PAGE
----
In the dream, Walter sees himself as having wealth, position, and power. Walter dreams of opening a liquor store because it is “a business transaction that’s going to change our lives.” His success earns him a “plain black Chrysler”, a house of his own with a gardener named Jefferson, a devoted wife, and the ability to send his son to “all the great schools in the world!” Hansberry reveals a bitter reality embedded in Walter’s dream, which shows it is hollow.
In Walter’s dream, he has become the master of his ideal realm with all the injustice that has often come with that role. He imagines he is addressed by his gardener as “Mr. Younger”, while Walter addresses him as “Jefferson,” emphasizing their difference in position. It is also notable that, though Walter asks Jefferson how he is doing, he does not wait to hear the answer. This moment suggests that Jefferson is ju...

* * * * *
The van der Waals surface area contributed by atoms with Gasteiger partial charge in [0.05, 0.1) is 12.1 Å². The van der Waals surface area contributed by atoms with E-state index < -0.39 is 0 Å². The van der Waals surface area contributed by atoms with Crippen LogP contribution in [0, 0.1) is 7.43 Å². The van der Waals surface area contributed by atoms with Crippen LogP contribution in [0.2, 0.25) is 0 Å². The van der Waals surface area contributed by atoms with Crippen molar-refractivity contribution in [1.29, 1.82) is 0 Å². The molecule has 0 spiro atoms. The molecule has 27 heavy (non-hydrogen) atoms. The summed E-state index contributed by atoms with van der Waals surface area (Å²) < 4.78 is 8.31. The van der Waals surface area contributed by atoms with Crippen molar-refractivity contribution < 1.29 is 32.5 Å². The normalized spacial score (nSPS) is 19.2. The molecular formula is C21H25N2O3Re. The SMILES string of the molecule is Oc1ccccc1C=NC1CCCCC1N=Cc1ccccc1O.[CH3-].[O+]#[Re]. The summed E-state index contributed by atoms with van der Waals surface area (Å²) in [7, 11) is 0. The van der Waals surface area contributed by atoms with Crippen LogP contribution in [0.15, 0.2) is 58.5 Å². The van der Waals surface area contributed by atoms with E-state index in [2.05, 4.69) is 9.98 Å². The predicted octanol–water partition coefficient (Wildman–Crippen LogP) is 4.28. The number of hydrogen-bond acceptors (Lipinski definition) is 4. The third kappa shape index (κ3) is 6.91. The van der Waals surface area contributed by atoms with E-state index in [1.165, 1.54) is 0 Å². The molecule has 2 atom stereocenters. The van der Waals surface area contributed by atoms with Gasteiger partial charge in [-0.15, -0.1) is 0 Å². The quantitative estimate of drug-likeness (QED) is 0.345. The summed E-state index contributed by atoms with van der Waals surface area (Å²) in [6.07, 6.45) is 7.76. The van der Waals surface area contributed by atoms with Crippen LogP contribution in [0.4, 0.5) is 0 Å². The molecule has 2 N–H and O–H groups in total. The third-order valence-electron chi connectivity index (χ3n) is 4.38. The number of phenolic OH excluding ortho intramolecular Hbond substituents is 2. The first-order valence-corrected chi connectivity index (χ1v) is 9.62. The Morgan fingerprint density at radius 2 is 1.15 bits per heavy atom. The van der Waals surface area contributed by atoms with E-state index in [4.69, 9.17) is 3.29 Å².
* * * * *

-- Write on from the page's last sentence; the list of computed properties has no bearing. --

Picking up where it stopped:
... middle of paper ...
...ter sacrifices his pride and self-worth for some fast cash, he begins to hate himself. He must slowly come to realize that self-respect and pride are worth much more than money.
It is ironic that even in his dream, Walter casts himself as the master, perpetuating a system that has been the cause of his unhappiness. Hansberry shows us the painful reality that prejudice can be so deep-seeded in our culture that even the people, who are hurt by it, like Walter, can’t see past the dangerous practices that shackle many people. It is not until later that Walter learns that money isn’t everything and equality is. He then finds the courage to confront racism and his dream to help his family is transformed so that it does not “… dry up like a raisin in the sun…” Only at the end of the play does Walter escape the fate that Langston Hughes warned about in his famous poem.
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